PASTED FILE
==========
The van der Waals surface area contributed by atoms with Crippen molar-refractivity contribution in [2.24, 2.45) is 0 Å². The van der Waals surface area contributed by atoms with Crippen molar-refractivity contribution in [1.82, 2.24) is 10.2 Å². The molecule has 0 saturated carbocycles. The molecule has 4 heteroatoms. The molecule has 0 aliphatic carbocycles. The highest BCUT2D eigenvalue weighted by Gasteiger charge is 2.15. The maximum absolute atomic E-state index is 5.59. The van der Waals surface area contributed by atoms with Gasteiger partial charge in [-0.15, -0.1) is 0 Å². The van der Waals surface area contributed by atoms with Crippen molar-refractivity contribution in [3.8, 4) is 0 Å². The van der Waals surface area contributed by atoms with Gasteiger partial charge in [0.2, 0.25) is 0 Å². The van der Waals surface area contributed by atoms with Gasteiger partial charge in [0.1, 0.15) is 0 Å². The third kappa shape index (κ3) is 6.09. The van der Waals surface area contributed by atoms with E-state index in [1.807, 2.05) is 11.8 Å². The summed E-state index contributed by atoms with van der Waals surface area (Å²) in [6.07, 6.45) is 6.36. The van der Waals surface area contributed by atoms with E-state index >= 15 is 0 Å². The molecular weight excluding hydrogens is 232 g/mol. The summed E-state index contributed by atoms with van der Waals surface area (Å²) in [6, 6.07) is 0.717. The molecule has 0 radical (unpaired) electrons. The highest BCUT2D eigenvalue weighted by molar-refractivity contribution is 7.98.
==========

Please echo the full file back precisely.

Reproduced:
The van der Waals surface area contributed by atoms with Crippen molar-refractivity contribution in [2.24, 2.45) is 0 Å². The van der Waals surface area contributed by atoms with Crippen molar-refractivity contribution in [1.82, 2.24) is 10.2 Å². The molecule has 0 saturated carbocycles. The molecule has 4 heteroatoms. The molecule has 0 aliphatic carbocycles. The highest BCUT2D eigenvalue weighted by Gasteiger charge is 2.15. The maximum absolute atomic E-state index is 5.59. The van der Waals surface area contributed by atoms with Gasteiger partial charge in [-0.15, -0.1) is 0 Å². The van der Waals surface area contributed by atoms with Crippen molar-refractivity contribution in [3.8, 4) is 0 Å². The van der Waals surface area contributed by atoms with Gasteiger partial charge in [0.2, 0.25) is 0 Å². The van der Waals surface area contributed by atoms with Gasteiger partial charge in [0.1, 0.15) is 0 Å². The third kappa shape index (κ3) is 6.09. The van der Waals surface area contributed by atoms with E-state index in [1.807, 2.05) is 11.8 Å². The summed E-state index contributed by atoms with van der Waals surface area (Å²) in [6.07, 6.45) is 6.36. The van der Waals surface area contributed by atoms with E-state index >= 15 is 0 Å². The molecular weight excluding hydrogens is 232 g/mol. The summed E-state index contributed by atoms with van der Waals surface area (Å²) in [6, 6.07) is 0.717. The molecule has 0 radical (unpaired) electrons. The highest BCUT2D eigenvalue weighted by molar-refractivity contribution is 7.98.